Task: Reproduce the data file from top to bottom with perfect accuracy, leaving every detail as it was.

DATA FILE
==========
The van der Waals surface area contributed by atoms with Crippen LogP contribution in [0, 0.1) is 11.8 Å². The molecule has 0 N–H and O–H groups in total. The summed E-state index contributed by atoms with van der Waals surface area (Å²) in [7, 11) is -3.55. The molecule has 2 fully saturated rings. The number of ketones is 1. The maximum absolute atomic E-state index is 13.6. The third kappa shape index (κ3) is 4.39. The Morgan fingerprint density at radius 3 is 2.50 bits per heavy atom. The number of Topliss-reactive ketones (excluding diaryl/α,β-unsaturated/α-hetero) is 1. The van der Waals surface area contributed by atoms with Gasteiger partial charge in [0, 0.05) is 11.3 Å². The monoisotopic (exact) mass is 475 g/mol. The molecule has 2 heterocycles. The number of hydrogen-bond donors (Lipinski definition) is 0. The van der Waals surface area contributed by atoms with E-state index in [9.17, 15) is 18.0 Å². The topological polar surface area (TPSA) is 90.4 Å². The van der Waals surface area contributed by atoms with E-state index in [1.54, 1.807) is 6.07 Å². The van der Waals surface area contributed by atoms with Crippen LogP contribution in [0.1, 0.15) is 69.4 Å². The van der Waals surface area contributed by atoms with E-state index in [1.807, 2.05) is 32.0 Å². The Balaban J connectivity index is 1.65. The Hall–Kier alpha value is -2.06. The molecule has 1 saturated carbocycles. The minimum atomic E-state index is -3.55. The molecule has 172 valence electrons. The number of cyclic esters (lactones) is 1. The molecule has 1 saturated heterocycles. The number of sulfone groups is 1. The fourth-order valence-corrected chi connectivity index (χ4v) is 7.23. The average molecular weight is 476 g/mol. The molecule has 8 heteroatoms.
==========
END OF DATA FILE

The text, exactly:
The van der Waals surface area contributed by atoms with Crippen LogP contribution in [0, 0.1) is 11.8 Å². The molecule has 0 N–H and O–H groups in total. The summed E-state index contributed by atoms with van der Waals surface area (Å²) in [7, 11) is -3.55. The molecule has 2 fully saturated rings. The number of ketones is 1. The maximum absolute atomic E-state index is 13.6. The third kappa shape index (κ3) is 4.39. The Morgan fingerprint density at radius 3 is 2.50 bits per heavy atom. The number of Topliss-reactive ketones (excluding diaryl/α,β-unsaturated/α-hetero) is 1. The van der Waals surface area contributed by atoms with Gasteiger partial charge in [0, 0.05) is 11.3 Å². The monoisotopic (exact) mass is 475 g/mol. The molecule has 2 heterocycles. The number of hydrogen-bond donors (Lipinski definition) is 0. The van der Waals surface area contributed by atoms with E-state index in [9.17, 15) is 18.0 Å². The topological polar surface area (TPSA) is 90.4 Å². The van der Waals surface area contributed by atoms with E-state index in [1.54, 1.807) is 6.07 Å². The van der Waals surface area contributed by atoms with Crippen LogP contribution in [0.1, 0.15) is 69.4 Å². The van der Waals surface area contributed by atoms with E-state index in [1.807, 2.05) is 32.0 Å². The Balaban J connectivity index is 1.65. The Hall–Kier alpha value is -2.06. The molecule has 1 saturated carbocycles. The minimum atomic E-state index is -3.55. The molecule has 172 valence electrons. The number of cyclic esters (lactones) is 1. The molecule has 1 saturated heterocycles. The number of sulfone groups is 1. The fourth-order valence-corrected chi connectivity index (χ4v) is 7.23. The average molecular weight is 476 g/mol. The molecule has 8 heteroatoms.